I do expect the insurgency to be mostly defeated within the next six month. By then Syria will also have a new elected multi-party and more diverse parliament which will calm the mood of many Syrian people. This or that event will by then divert western attention to some different country and issue. The Syrian economy will re-orientate from its more European fixture towards its immediate neighbors and the BRICS countries and will slowly heal.

Why then should the regime fall at all? Why wouldn't Assad then stay until the end of his term as president in 2014 or why should he not try, and probably even win, another term? In April 2011, when the situation first escalated and the first rebel attacks on Syrian military occurred, I assessed that the regime will survive. I continue to do so.

Posted by b on February 23, 2012 at 01:44 PM | Permalink

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"Did the Jews do 911?"

The Mossad definately was AWARE of the malicious intent of some of the so-called "hi-jackers", and were seemingly tailing some of them them at the time of the 9/11 CRIME. It is simply too much of a coincidence that Mossad agents seemed to be in the proximity of the "hi-jackers" in the weeks leading up to 9/11.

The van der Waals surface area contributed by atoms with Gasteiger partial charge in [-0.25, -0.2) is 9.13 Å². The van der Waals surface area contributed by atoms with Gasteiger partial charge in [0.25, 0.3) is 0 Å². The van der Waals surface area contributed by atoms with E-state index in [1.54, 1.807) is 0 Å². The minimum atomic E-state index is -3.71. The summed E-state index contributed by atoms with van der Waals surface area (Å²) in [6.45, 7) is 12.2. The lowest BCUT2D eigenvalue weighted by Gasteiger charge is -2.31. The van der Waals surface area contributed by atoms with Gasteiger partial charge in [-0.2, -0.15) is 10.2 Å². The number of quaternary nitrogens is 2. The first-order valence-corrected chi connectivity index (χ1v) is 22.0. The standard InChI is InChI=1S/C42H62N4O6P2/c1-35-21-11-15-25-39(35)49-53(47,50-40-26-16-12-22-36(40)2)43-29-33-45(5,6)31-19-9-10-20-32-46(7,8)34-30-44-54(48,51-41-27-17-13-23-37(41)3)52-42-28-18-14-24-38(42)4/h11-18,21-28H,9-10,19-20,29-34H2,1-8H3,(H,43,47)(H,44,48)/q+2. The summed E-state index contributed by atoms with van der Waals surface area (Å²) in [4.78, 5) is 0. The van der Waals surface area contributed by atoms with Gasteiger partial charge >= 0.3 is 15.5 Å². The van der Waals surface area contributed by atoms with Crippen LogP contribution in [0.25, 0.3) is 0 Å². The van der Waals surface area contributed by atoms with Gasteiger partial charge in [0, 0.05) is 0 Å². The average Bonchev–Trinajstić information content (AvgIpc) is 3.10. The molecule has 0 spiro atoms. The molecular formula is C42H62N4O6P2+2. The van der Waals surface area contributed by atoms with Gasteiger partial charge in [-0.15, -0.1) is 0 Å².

If "the jews" (YOUR WORDING, NOT MINE) didn't do it, then they were certainly aware something big was about to come down.

Are these racist murderous bigot leaders in Israel capable of ordering such a heineous CRIUME as 9/11? "You betcha!", quoting the ignorant bimbo Palin).

Has anyone told you to go fuck yourself yet today, MB??? Well, if not, allow me to be the first.

Posted by: PissedOffAmerican | Feb 26, 2012 8:02:50 PM | 101

'The Mossad definately was AWARE of the malicious intent of some of the so-called "hi-jackers", and were seemingly tailing some of them them at the time of the 9/11 CRIME. It is simply too much of a coincidence that Mossad agents seemed to be in the proximity of the "hi-jackers" in the weeks leading up to 9/11'